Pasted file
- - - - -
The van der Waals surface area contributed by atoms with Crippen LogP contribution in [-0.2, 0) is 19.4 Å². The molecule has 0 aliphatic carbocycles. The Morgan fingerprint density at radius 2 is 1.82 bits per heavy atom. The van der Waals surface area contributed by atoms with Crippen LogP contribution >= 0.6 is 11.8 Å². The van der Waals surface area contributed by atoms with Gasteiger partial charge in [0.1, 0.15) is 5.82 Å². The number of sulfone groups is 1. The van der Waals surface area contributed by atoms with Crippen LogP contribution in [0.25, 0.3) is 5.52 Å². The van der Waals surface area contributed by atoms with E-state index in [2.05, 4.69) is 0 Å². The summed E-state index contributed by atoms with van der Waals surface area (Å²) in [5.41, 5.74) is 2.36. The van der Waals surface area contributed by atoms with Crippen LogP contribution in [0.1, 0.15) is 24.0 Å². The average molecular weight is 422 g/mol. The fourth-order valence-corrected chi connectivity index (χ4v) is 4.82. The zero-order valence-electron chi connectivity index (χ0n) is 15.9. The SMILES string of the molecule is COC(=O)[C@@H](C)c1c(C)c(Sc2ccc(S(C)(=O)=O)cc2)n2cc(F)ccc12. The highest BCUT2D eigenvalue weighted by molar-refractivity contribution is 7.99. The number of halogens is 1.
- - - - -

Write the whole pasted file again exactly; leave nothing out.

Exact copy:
The van der Waals surface area contributed by atoms with Crippen LogP contribution in [-0.2, 0) is 19.4 Å². The molecule has 0 aliphatic carbocycles. The Morgan fingerprint density at radius 2 is 1.82 bits per heavy atom. The van der Waals surface area contributed by atoms with Crippen LogP contribution >= 0.6 is 11.8 Å². The van der Waals surface area contributed by atoms with Gasteiger partial charge in [0.1, 0.15) is 5.82 Å². The number of sulfone groups is 1. The van der Waals surface area contributed by atoms with Crippen LogP contribution in [0.25, 0.3) is 5.52 Å². The van der Waals surface area contributed by atoms with E-state index in [2.05, 4.69) is 0 Å². The summed E-state index contributed by atoms with van der Waals surface area (Å²) in [5.41, 5.74) is 2.36. The van der Waals surface area contributed by atoms with Crippen LogP contribution in [0.1, 0.15) is 24.0 Å². The average molecular weight is 422 g/mol. The fourth-order valence-corrected chi connectivity index (χ4v) is 4.82. The zero-order valence-electron chi connectivity index (χ0n) is 15.9. The SMILES string of the molecule is COC(=O)[C@@H](C)c1c(C)c(Sc2ccc(S(C)(=O)=O)cc2)n2cc(F)ccc12. The highest BCUT2D eigenvalue weighted by molar-refractivity contribution is 7.99. The number of halogens is 1.